Paul Duhem was born in Blandain, Belgium, in 1919.
He left school aged 13 and became a farm labourer, having learnt only the basic skills of reading and writing. His workmates encouraged him to driknk alcohol and, though industrious, Duhem became rebellious and aggressive.
During World War II he spent two years laying railways in Germany. On his return to Belgium he was jailed as a collaborator but was subsequently transferred to Les Marronniers psychiatric unit in Tournai. The need for agricultural workers in post-war Belgium led to his discharge and he again became a farm hand.
In 1978 he moved into La Pommeraie Centre in Ellignies-Sainte-Anne, a home for adults with learning difficulties, where he spent a contented twelve years tending the garden. At the age of 70 he began to paint and attended the creative workshop at La Pommeraie enthusiastically until his death ten years later.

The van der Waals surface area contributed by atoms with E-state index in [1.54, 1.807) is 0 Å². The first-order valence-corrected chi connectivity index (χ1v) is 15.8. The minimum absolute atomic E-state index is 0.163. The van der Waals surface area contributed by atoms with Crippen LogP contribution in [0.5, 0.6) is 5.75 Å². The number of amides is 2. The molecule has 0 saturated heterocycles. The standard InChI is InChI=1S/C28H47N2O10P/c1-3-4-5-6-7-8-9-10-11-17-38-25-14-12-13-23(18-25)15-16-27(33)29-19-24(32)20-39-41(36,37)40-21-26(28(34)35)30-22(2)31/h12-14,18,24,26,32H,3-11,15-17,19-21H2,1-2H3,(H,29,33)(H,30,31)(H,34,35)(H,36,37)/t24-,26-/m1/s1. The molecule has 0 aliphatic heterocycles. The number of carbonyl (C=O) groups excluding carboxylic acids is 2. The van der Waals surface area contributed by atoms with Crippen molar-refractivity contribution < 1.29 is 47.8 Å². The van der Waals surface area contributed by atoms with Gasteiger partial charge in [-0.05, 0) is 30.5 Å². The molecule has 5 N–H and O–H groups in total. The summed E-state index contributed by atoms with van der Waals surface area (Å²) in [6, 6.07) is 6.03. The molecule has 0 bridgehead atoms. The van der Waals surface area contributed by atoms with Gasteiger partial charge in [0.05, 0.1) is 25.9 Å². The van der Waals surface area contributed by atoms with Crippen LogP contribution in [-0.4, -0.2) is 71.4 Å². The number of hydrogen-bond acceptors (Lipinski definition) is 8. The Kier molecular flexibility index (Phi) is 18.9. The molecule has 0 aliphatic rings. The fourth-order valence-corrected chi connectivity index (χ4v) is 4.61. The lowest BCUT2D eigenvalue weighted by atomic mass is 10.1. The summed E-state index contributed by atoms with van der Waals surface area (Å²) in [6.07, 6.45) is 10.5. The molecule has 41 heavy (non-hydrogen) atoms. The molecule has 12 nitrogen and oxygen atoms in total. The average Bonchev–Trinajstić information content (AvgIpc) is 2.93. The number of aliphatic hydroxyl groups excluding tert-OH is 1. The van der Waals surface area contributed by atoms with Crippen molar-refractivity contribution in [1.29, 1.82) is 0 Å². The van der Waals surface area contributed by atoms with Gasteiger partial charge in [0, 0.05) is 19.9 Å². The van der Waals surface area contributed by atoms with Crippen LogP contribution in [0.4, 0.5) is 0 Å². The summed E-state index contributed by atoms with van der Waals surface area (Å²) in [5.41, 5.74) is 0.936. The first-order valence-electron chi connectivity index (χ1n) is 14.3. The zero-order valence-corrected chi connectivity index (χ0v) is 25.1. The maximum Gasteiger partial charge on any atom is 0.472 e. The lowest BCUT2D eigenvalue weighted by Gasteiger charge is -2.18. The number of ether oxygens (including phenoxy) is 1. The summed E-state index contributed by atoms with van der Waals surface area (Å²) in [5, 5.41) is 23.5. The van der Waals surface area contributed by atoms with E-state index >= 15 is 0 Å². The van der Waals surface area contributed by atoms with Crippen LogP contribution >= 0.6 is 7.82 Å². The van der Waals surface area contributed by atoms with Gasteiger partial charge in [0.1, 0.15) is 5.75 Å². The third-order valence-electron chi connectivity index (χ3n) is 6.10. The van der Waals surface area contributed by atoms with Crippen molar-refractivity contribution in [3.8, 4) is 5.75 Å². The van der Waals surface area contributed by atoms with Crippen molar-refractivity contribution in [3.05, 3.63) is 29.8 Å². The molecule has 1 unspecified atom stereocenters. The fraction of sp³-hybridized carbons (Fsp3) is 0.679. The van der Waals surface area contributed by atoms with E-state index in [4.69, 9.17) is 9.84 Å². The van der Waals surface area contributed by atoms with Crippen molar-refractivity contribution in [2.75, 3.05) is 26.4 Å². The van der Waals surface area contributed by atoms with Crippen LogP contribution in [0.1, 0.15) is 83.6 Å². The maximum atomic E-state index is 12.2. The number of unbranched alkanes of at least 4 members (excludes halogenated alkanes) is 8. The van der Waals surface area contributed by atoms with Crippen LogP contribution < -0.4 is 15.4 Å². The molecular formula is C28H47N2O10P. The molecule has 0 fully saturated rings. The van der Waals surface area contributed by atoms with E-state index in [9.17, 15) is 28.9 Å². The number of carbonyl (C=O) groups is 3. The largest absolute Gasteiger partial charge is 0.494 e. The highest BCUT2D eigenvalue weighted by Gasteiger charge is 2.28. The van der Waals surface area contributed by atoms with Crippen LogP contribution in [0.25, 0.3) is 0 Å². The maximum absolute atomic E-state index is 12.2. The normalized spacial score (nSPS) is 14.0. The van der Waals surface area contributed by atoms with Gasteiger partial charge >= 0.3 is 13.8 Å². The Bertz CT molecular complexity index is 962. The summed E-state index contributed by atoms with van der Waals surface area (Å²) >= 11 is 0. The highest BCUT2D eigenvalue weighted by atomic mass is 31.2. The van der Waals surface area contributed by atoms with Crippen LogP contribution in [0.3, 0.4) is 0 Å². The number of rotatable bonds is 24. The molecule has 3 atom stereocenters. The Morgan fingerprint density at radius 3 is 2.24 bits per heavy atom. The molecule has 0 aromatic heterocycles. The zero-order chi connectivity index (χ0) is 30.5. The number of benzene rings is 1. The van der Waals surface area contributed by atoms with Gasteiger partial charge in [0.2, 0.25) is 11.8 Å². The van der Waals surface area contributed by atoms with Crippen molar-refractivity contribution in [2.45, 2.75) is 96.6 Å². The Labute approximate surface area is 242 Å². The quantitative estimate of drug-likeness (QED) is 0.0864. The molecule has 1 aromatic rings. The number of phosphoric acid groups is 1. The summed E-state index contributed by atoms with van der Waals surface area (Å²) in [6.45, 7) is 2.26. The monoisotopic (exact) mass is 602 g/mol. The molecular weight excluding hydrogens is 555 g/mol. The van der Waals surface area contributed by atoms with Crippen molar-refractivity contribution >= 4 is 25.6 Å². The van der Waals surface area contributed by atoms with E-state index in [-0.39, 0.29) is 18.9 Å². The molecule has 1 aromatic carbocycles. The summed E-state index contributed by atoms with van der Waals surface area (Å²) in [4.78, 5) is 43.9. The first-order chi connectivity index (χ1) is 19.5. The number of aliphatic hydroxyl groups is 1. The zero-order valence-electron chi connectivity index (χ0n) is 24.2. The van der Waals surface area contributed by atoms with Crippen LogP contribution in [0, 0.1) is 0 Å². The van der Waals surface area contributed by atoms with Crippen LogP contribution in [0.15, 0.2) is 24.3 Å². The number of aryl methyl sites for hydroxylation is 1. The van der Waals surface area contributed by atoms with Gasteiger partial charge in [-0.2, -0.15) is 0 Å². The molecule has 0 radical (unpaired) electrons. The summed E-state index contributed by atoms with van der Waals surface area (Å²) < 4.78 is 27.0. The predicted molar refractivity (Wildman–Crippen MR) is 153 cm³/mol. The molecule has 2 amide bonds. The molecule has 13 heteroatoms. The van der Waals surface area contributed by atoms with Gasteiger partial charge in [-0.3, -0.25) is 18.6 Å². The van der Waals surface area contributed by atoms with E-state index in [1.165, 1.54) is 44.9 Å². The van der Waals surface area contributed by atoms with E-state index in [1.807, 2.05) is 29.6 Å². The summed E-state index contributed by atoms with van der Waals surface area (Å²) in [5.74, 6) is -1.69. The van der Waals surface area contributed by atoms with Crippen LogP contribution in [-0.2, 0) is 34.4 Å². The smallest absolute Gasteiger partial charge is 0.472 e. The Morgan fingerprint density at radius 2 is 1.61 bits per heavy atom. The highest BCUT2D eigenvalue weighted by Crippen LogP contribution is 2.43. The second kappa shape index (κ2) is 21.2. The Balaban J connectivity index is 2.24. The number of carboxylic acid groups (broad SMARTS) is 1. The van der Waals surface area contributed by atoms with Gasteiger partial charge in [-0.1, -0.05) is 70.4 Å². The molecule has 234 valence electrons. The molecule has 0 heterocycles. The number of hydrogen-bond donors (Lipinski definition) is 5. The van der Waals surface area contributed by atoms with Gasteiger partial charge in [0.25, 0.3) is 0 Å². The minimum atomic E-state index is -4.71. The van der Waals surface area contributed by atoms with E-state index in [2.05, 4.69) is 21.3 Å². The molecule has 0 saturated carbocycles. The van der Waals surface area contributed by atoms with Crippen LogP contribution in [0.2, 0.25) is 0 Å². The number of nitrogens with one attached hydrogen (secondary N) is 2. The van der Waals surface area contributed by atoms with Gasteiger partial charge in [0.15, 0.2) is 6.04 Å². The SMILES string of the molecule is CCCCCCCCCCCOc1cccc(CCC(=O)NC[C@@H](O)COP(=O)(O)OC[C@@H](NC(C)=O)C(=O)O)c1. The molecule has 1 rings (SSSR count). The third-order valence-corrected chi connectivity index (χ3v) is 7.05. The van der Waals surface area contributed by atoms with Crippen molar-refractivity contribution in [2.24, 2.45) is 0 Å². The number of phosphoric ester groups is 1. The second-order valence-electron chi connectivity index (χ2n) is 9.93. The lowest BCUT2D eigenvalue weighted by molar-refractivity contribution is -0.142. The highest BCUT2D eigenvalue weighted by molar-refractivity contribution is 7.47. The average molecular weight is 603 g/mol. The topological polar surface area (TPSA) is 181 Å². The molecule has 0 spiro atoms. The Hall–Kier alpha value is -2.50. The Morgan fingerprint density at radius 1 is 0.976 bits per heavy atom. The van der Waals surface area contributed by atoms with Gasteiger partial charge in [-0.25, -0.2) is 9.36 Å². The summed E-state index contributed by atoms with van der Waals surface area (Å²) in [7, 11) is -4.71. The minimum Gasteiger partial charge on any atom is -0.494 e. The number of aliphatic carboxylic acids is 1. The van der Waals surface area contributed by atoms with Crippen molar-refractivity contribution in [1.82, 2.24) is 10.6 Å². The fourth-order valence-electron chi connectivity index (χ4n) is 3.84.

Duhem worked with ink, pastel, oil pastel and paint on paper, producing numerous images of male figures which, despite the apparent similarity, reveal different hidden emotions. Doors also often appear in his visual vocabulary, while birds and windmills appear secondary (produced in 1995).